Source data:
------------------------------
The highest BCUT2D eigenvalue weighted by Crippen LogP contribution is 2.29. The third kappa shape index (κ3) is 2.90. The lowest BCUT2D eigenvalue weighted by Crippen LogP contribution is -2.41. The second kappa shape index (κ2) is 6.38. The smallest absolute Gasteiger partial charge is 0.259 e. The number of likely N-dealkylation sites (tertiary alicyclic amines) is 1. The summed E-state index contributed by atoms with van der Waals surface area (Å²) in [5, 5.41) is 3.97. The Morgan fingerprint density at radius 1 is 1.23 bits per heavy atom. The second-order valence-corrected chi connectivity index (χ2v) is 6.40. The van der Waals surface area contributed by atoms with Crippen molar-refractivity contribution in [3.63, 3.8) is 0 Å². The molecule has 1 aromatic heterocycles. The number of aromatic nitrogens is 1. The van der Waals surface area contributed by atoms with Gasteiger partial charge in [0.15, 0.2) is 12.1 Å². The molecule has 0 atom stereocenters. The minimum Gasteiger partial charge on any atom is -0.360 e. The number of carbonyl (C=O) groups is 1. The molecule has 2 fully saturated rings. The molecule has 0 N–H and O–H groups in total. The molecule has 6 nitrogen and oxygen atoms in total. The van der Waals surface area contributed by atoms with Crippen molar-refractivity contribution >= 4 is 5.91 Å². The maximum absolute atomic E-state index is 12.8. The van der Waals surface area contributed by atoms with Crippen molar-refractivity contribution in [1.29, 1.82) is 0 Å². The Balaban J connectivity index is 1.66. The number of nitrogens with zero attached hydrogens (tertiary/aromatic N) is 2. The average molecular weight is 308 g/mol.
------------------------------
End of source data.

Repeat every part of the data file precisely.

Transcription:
The highest BCUT2D eigenvalue weighted by Crippen LogP contribution is 2.29. The third kappa shape index (κ3) is 2.90. The lowest BCUT2D eigenvalue weighted by Crippen LogP contribution is -2.41. The second kappa shape index (κ2) is 6.38. The smallest absolute Gasteiger partial charge is 0.259 e. The number of likely N-dealkylation sites (tertiary alicyclic amines) is 1. The summed E-state index contributed by atoms with van der Waals surface area (Å²) in [5, 5.41) is 3.97. The Morgan fingerprint density at radius 1 is 1.23 bits per heavy atom. The second-order valence-corrected chi connectivity index (χ2v) is 6.40. The van der Waals surface area contributed by atoms with Crippen molar-refractivity contribution in [3.63, 3.8) is 0 Å². The molecule has 1 aromatic heterocycles. The number of aromatic nitrogens is 1. The van der Waals surface area contributed by atoms with Gasteiger partial charge in [0.15, 0.2) is 12.1 Å². The molecule has 0 atom stereocenters. The minimum Gasteiger partial charge on any atom is -0.360 e. The number of carbonyl (C=O) groups is 1. The molecule has 2 fully saturated rings. The molecule has 0 N–H and O–H groups in total. The molecule has 6 nitrogen and oxygen atoms in total. The van der Waals surface area contributed by atoms with Crippen molar-refractivity contribution >= 4 is 5.91 Å². The maximum absolute atomic E-state index is 12.8. The van der Waals surface area contributed by atoms with Crippen molar-refractivity contribution in [1.29, 1.82) is 0 Å². The Balaban J connectivity index is 1.66. The number of nitrogens with zero attached hydrogens (tertiary/aromatic N) is 2. The average molecular weight is 308 g/mol.